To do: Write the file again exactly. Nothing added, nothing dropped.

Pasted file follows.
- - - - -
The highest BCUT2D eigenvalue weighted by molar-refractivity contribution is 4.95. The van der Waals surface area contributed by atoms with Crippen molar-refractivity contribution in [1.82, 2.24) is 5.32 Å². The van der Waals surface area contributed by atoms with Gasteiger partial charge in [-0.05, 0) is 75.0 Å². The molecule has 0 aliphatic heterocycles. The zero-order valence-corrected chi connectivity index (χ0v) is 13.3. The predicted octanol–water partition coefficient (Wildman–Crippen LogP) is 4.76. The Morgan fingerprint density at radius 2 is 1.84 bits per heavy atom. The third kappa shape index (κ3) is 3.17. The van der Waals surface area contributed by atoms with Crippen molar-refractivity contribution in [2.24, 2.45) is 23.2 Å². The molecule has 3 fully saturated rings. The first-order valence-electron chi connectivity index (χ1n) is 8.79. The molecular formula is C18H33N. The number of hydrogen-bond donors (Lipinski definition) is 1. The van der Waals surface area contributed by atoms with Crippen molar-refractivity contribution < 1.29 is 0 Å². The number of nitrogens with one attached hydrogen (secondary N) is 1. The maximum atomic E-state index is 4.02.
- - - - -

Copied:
The highest BCUT2D eigenvalue weighted by molar-refractivity contribution is 4.95. The van der Waals surface area contributed by atoms with Crippen molar-refractivity contribution in [1.82, 2.24) is 5.32 Å². The van der Waals surface area contributed by atoms with Gasteiger partial charge in [-0.05, 0) is 75.0 Å². The molecule has 0 aliphatic heterocycles. The zero-order valence-corrected chi connectivity index (χ0v) is 13.3. The predicted octanol–water partition coefficient (Wildman–Crippen LogP) is 4.76. The Morgan fingerprint density at radius 2 is 1.84 bits per heavy atom. The third kappa shape index (κ3) is 3.17. The van der Waals surface area contributed by atoms with Crippen molar-refractivity contribution in [2.24, 2.45) is 23.2 Å². The molecule has 3 fully saturated rings. The first-order valence-electron chi connectivity index (χ1n) is 8.79. The molecular formula is C18H33N. The number of hydrogen-bond donors (Lipinski definition) is 1. The van der Waals surface area contributed by atoms with Crippen molar-refractivity contribution < 1.29 is 0 Å². The number of nitrogens with one attached hydrogen (secondary N) is 1. The maximum atomic E-state index is 4.02.